This past Shabbat in Israel, and this coming Shabbat in the Diaspora, we read/will read Acharei Mot-Kedoshim, a parsha with a paradox.
Acharei Mot opens with a prohibition against entering the sanctuary whenever one wishes — “al yavo be-khol et el ha-kodesh” — and recalls the death of Nadav and Avihu, who perished as a result of coming ‘too close’ to God. The Torah then describes the special Yom Kippur offerings. Following that is the prohibition of shechutei chutz, bringing sacrifices outside the precincts of the Temple, which the Torah explicitly compares to foreign worship, here called ‘zivchei se’irim’.
These two prohibitions are antithetical. The first prohibits too much proximity to God, the second, too much distance. The first is rooted in a lack of boundaries between man and God, over-familiarity, unbridled and unrestrained love. It threatens to burn man up, to eradicate his ego and subsume it in the infinite. To function in this world, man must keep his distance from God.
The second prohibition is explicitly compared to idolatry. It expresses overwhelming reverence, a sense that God is absolutely unapproachable, that there is no way to bridge the gap between us and Him.
Taken together, these two prohibitions strike a balance. We are not to come to close to God, nor may we run too far away. We must operate in the space between too much love and too much reverence. We can live because we avoid those extremes.
In between these two prohibitions, the Torah describes the Yom Kippur service. On Yom Kippur we have the exceptions to these two prohibitions. On one hand, the high priest performs a service in the sanctuary itself. On the other hand, a goat–the “se’ir la-Azazel,” the “scapegoat”–is taken outside the Temple precincts and hurled off of a desert cliff. This is the only sacrifice brought outside the Temple.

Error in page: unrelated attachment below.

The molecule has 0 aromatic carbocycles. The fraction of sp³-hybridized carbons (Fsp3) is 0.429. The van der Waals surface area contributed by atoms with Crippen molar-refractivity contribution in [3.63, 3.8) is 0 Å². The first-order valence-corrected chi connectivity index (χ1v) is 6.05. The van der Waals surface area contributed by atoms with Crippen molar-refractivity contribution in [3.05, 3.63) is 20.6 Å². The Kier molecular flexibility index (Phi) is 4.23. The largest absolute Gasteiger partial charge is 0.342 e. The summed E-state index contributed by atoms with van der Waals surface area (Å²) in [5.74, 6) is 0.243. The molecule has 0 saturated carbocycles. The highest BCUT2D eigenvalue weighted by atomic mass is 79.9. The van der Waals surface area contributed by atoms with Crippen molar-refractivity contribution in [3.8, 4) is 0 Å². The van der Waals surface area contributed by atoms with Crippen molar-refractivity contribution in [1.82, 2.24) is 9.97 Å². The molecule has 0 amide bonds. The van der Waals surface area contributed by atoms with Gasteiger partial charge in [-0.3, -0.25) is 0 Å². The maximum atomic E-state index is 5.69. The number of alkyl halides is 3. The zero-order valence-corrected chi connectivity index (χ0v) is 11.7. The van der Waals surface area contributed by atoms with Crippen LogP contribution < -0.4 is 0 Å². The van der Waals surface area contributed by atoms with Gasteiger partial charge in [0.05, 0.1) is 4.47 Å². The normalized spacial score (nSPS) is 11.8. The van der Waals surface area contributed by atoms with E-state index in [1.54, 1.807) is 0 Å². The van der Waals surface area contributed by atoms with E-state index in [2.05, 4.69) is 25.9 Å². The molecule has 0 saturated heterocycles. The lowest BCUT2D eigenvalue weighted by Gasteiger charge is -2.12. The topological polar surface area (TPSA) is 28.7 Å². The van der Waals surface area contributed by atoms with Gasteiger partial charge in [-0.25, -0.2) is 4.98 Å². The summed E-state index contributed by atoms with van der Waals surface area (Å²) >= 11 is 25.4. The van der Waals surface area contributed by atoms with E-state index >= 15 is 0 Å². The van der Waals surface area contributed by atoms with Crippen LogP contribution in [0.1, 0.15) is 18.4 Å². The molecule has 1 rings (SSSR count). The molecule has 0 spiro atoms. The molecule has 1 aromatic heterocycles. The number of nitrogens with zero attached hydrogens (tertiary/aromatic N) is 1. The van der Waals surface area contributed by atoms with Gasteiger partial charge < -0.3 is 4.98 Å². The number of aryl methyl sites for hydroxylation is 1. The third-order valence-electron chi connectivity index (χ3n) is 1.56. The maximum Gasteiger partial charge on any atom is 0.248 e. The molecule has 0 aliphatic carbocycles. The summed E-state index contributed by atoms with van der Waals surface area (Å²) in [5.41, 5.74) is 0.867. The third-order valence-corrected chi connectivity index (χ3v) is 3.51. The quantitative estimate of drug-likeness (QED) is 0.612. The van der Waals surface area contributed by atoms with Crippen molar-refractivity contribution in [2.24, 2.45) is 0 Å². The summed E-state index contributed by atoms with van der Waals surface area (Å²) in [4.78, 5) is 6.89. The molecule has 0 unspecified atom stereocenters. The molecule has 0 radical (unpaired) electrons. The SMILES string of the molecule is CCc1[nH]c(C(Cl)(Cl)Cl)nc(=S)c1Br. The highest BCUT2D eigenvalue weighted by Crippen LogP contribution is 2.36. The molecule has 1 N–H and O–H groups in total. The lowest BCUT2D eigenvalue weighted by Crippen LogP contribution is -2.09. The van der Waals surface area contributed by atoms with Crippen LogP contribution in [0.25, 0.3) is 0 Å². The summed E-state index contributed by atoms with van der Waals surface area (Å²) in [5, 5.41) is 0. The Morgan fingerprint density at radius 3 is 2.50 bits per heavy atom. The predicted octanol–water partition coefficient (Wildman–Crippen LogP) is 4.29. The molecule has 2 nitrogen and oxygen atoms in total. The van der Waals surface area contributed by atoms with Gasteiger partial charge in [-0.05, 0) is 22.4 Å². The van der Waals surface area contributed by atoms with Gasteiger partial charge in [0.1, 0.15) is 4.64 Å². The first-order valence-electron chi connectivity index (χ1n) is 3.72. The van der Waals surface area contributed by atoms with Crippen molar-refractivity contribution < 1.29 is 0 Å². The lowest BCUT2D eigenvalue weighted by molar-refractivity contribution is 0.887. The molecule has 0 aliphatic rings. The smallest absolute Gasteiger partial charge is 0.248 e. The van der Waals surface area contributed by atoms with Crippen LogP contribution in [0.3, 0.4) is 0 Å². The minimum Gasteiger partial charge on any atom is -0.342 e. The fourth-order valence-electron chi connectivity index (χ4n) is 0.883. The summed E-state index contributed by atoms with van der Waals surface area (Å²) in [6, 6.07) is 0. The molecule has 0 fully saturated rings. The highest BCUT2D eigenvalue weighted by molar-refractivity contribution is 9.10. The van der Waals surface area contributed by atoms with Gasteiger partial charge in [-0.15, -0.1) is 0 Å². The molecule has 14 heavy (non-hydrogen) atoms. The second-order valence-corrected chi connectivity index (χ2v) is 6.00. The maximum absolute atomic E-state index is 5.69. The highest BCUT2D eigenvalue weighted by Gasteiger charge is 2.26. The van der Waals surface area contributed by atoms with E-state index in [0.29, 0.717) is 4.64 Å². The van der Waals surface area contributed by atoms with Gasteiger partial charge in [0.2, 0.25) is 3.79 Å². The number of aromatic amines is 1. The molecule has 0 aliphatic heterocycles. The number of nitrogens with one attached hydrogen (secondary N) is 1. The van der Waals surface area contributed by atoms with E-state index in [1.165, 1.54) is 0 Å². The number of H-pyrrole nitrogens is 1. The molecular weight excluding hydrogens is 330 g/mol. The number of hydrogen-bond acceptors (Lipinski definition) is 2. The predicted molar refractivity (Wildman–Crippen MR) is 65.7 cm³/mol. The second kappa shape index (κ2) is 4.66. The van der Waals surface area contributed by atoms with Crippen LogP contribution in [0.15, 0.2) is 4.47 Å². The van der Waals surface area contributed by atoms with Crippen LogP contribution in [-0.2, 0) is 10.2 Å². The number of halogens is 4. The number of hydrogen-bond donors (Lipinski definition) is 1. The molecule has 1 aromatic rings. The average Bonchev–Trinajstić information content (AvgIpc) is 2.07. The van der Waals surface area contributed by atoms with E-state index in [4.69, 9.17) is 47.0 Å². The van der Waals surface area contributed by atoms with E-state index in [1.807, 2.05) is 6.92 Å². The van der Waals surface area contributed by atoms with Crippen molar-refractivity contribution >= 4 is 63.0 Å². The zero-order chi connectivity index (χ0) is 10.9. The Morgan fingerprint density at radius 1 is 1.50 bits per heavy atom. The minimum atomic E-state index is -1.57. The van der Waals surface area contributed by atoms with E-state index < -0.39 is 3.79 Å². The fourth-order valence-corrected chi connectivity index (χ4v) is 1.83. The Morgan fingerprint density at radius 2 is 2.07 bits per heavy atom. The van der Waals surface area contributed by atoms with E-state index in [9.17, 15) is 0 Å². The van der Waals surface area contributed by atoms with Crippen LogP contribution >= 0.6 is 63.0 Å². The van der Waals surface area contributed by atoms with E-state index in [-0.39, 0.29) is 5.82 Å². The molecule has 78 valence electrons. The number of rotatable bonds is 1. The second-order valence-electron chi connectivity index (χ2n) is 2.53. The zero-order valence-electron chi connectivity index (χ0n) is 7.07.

How are we to understand these Yom Kippur exceptions? Reb Tzadok has a wonderful piece (Dover Tzedek pp. 98-99) in which he describes a state of consciousness that lies beyond good and evil. It is attainable only rarely, but when it is attained, there are no limits or boundaries on how one approaches God. Extreme love and extreme reverence are acceptable.
There is another possibility: that Yom Kippur represents a much more difficult and heightened balance. Extreme proximity to God is warranted, but only when balanced by extreme distance. Extreme love must be countered by extreme awe. The two must be commensurate, or the hazards of each on its own still applies. This is very different from the paramount, year-round reality in which we remain balanced by eschewing the extremes of ahava and yir’ah. This is a balance achieved, rather, by experiencing those extremes in tandem.
This type of balance is rare and difficult. It is a tightrope with no safety net. Only on the holiest day of the year is the feat performed.
We have been privileged to see how Rav Aharon Lichtenstein zt”l held together passions that we did not think could coexist. Like the spectators who lined up to see the high priest perform his sacred duty, we must have no pretensions of being able to accomplish this service, but we can bear witness to the fact that it is indeed possible in this world and appreciate the fact that we were able to behold such a marvel.
אשרי עין ראתה כל אלה